This paper examines the unemployment-output relationship in Greece, using a dynamic version of Okun’s Law. The Granger causality tests indicate that real output is important to understanding future movements in unemployment. The Okun’s ratio is 3-to-1, implying that one percent increase in unemployment has been associated to a three percent decrease in real output during the last thirteen years. In addition, the response of unemployment to real output is found to be stronger when there is a contraction rather than an expansion of real activity. This empirical fact is consistent with the developments of the Beveridge curve, which illustrate that a significant portion of actual unemployment is structural in nature. Therefore, a fall in unemployment will require not only a pick-up in aggregate demand but also structural reforms in the Greek labour market, which will make the economy competitive and reduce long-term unemployment.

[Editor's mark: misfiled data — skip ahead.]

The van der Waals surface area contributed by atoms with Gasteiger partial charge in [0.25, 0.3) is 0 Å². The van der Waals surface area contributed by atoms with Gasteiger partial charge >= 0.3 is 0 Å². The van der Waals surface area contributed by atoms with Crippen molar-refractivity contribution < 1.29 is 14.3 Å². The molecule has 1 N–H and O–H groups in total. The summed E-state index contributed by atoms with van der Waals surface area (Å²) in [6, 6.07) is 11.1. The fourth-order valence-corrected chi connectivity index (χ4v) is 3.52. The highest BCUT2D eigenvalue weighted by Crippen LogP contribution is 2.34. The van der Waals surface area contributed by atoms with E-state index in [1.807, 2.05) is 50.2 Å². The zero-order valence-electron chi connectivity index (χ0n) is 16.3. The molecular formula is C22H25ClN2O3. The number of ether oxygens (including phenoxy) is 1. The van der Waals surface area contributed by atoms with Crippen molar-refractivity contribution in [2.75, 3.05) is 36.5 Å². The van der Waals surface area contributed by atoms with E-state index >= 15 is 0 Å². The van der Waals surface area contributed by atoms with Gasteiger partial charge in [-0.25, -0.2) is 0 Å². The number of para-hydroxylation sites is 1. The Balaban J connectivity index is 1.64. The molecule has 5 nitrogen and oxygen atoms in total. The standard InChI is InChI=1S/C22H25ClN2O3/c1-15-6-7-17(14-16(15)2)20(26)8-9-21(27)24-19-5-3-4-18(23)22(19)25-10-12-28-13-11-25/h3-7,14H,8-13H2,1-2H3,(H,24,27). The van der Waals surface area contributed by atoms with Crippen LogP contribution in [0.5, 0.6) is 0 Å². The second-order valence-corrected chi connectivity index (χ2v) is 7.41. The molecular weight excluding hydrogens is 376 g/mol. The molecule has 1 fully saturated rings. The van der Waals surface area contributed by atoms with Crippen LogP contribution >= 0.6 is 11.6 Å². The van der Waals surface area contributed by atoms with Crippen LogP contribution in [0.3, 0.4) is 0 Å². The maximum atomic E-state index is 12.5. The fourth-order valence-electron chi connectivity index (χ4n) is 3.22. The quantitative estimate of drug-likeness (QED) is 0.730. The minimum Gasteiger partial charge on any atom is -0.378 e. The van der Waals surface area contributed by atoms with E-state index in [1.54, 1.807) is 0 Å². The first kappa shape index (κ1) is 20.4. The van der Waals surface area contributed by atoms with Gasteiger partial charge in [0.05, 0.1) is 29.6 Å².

by Costas Karfakis & Konstantinos Katrakilidis & Eftychia Tsanana